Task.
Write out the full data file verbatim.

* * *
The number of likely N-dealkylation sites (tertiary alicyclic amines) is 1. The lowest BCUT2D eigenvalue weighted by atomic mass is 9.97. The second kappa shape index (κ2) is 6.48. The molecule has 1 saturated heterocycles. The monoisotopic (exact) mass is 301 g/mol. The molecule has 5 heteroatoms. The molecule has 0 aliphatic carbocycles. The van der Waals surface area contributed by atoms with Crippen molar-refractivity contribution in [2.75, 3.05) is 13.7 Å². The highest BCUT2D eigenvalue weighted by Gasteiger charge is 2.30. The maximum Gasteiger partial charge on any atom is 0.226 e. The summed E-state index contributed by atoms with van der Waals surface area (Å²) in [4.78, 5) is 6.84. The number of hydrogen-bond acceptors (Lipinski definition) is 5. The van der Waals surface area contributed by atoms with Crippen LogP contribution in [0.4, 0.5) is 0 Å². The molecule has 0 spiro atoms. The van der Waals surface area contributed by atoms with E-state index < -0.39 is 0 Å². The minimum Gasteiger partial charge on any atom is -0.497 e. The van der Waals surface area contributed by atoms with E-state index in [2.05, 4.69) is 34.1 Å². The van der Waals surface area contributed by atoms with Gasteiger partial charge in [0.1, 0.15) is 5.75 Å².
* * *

The number of likely N-dealkylation sites (tertiary alicyclic amines) is 1. The lowest BCUT2D eigenvalue weighted by atomic mass is 9.97. The second kappa shape index (κ2) is 6.48. The molecule has 1 saturated heterocycles. The monoisotopic (exact) mass is 301 g/mol. The molecule has 5 heteroatoms. The molecule has 0 aliphatic carbocycles. The van der Waals surface area contributed by atoms with Crippen molar-refractivity contribution in [2.75, 3.05) is 13.7 Å². The highest BCUT2D eigenvalue weighted by Gasteiger charge is 2.30. The maximum Gasteiger partial charge on any atom is 0.226 e. The summed E-state index contributed by atoms with van der Waals surface area (Å²) in [4.78, 5) is 6.84. The number of hydrogen-bond acceptors (Lipinski definition) is 5. The van der Waals surface area contributed by atoms with Crippen LogP contribution in [0.4, 0.5) is 0 Å². The molecule has 0 spiro atoms. The van der Waals surface area contributed by atoms with E-state index < -0.39 is 0 Å². The minimum Gasteiger partial charge on any atom is -0.497 e. The van der Waals surface area contributed by atoms with E-state index in [2.05, 4.69) is 34.1 Å². The van der Waals surface area contributed by atoms with Gasteiger partial charge in [0.1, 0.15) is 5.75 Å².